NERVA was a potential quantum leap ahead in space propulsion, but not just because it was more efficient. NERVA carried its energy in its nuclear fuel rods, not in its hydrogen tanks. NERVA rockets can refuel anywhere there is liquid or gas, cruising the solar system for years before needing to replace the nuclear fuel rods. A NERVA-powered cruiser could pump water out of the ice inside the thousands of ex-comets that we now call “near-earth asteroids,” or pump its tanks full of CO2 from the Martian or Venusian atmosphere, or methane from Titan’s. So instead of trying to bring all the fuel it would ever need from earth, a NERVA could live off the land. Once launched from earth a NERVA could shuttle between the moon, asteroid colonies, and Mars settlements for years.
Now of course I’m not saying that we in the 21st century should spend our time restoring retro 1960s rocket designs. Nuclear material science has progressed far since 1965. The Timberwind project, funded by the SDI program in the late 1980s, developed improved nuclear thermal fuel elements. Pratt and Whitney has recently proposed a modernized nuclear thermal engine that would run hotter and more efficiently. And there are hundreds of other propulsion concepts out there, both nuclear and non-nuclear. Future space transportation may use jet bottom stages (like Rutan’s SpaceshipOne), electromagnetic launch tracks, graphite tethers hanging from orbiting asteroids, gas-fission reactors, fusion engines, combinations of the above, or technologies still unknown. But NERVA serves as proof that sufficiently powerful engines have already been built once, by people working without personal computers, the Internet, or modern materials science. There is no technological barrier to space colonization.
There is no intrinsic economic barrier to space colonization colonization either. Space travel is not “too expensive for anyone but government”—unless it’s being done by a government (in which case it may be too expensive period). We already routinely use energy in the amounts necessary for space travel. It takes about as much fuel energy to get from the United States to Australia at 550 mph, plowing through air all the way, as it does to get into orbit. Once in orbit travel becomes much cheaper and easier than on earth. Even moving mountains becomes easy in the vacuum of space. Compared to everyday industrial activities, such as drilling oil miles beneath the ocean floor, maintaining thousands of passenger airliners, and building tunnels under the English Channel or bridges across the Baltic, the capital requirements for private space ventures are modest.
The economic barriers that do exist in space are solely due to NASA’s Soviet-style organization. The Saturn V, for instance, carried all its own fuel for a trip to the moon—and back. If a 747 were built that way, it could only take three people to Australia round-trip and the aircraft would be thrown away each time. If markets were allowed to flourish, entrepreneurs would set up fuel stations (among thousands of other businesses) in appropriate locations. Even chemical rockets would be more practical if they could purchase fuel on the moon or other destinations. Nuclear rockets refueling at each stop would make inner solar-system travel routine.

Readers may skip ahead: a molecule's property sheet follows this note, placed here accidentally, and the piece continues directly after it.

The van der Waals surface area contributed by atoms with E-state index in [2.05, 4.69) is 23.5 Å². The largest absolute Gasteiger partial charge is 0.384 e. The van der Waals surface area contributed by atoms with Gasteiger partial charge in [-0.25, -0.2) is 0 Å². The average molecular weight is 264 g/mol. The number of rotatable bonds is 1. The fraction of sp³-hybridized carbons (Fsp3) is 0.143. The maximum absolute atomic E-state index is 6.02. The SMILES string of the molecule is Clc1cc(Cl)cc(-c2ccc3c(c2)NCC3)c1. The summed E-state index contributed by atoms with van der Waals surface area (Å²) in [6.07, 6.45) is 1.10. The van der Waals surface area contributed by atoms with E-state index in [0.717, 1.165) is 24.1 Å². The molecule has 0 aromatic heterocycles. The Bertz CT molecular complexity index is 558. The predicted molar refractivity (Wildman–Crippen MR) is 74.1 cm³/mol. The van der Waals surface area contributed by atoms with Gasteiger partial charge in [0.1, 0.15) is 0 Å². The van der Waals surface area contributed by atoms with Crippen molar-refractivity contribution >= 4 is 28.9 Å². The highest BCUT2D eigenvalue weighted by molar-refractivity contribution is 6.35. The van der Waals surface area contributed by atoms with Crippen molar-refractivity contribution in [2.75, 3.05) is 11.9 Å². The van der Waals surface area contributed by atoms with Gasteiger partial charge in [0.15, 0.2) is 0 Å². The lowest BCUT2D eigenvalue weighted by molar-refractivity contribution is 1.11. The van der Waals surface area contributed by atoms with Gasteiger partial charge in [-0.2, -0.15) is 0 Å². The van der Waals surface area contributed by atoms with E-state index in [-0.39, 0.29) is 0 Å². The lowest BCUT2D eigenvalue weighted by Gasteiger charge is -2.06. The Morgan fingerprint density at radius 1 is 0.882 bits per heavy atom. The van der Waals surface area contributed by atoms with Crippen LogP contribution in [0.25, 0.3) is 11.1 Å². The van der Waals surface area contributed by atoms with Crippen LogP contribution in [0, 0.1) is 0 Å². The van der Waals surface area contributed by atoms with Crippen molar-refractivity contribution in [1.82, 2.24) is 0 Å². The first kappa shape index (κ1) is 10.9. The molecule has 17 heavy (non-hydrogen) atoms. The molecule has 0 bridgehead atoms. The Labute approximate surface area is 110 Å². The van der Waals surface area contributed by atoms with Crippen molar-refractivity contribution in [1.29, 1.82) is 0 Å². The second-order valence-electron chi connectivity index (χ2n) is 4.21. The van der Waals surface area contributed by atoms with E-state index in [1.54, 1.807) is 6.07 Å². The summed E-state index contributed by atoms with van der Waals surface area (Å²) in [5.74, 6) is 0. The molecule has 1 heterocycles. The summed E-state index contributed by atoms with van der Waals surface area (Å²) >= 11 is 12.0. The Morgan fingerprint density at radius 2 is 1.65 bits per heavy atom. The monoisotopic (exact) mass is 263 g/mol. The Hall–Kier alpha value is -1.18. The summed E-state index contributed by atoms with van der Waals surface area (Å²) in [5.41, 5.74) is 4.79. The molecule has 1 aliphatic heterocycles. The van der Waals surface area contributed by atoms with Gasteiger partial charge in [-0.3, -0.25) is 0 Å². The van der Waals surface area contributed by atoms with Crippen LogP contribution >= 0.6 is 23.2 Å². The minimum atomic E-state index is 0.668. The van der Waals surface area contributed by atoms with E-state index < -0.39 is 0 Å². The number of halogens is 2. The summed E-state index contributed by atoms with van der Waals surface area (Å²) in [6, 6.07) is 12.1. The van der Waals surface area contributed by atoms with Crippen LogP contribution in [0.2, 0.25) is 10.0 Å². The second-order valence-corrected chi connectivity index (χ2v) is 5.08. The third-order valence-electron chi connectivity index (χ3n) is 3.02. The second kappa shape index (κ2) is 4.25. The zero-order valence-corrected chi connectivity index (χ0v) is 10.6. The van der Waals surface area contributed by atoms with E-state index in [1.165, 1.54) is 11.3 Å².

New Worlds of Private Property
Chinese mandarins in the 1430s tried to pretend that nothing outside the Middle Kingdom was important. Likewise, our mandarins are trying to pretend that nothing outside their existing national borders (and docile, taxable populations) could be of any significance. Private property is forbidden even in the earth’s oceans (with predictable tragedy-of-the-commons results on fish stocks and pollution), let alone in the rest of the solar system. This absence of private opportunity has caused a general blindness to the rest of the solar system in the business community. Since it can’t be owned, it doesn’t exist.
There are some limited exceptions. Communication satellites have become a mature multibillion-dollar industry. Weather and survey satellites are economically important. And of course all the ballistic missiles aimed at the world’s cities will pass through space on their way to their undefended civilian targets. But these are rather peripheral uses for the entire solar system.
If a 21st-century version of the Homestead Acts were passed, what would a solar system pulsing with commercial operations look like? At this point we are like Europeans in the 1500s trying to see the commercial opportunities in the Americas. We will not be able to predict even a fraction of a percent of the eventual wealth and culture that will flow out of space civilization. But even the little that we can foresee with certainty surpasses all earthbound economic accomplishment. There will be trillionaires out there; there’s platinum in them there asteroids.
Currently it costs over $25,000 to put a kilogram into earth orbit by space shuttle, whether you’re sending up a computer or a liter of water. Even Boeing subsidiary Sea Launch charges over $1,000 per kilogram, sending your cargo up on old Russian rockets. Ironically, it is easier to transport bulk cargo into earth orbit from millions of miles through space than from the ground. Physics will probably ensure that this remains true even when private launch companies take over from governments.
The Wealth of Asteroids
Hundreds of “near-earth asteroids” are known; more are discovered every year. Some asteroids are energetically “closer” than the moon. To reach them, a vehicle would need to travel only a couple hundred miles an hour. Conversely, to land on the moon you must brake against its gravity, then fight it on takeoff. Since the moon’s escape velocity is about 5,000 miles per hour, the rocket must change speed a total of 10,000 miles per hour. And all this speed must be applied quickly; a gentle push (say, from a solar sail) won’t get you off the moon, while a small constant thrust can move an asteroid.
Unlike earth’s heavily oxidized crust, asteroids come presorted into different ore types. Asteroids range from pure-metal types richer than any earth-surface ore to “rocks” to carbonaceous chondrites rich in water and carbon. (Earth ores are oxide or sulfide rocks; metal asteroids are pure metal; many contain more platinum than any earth ore.)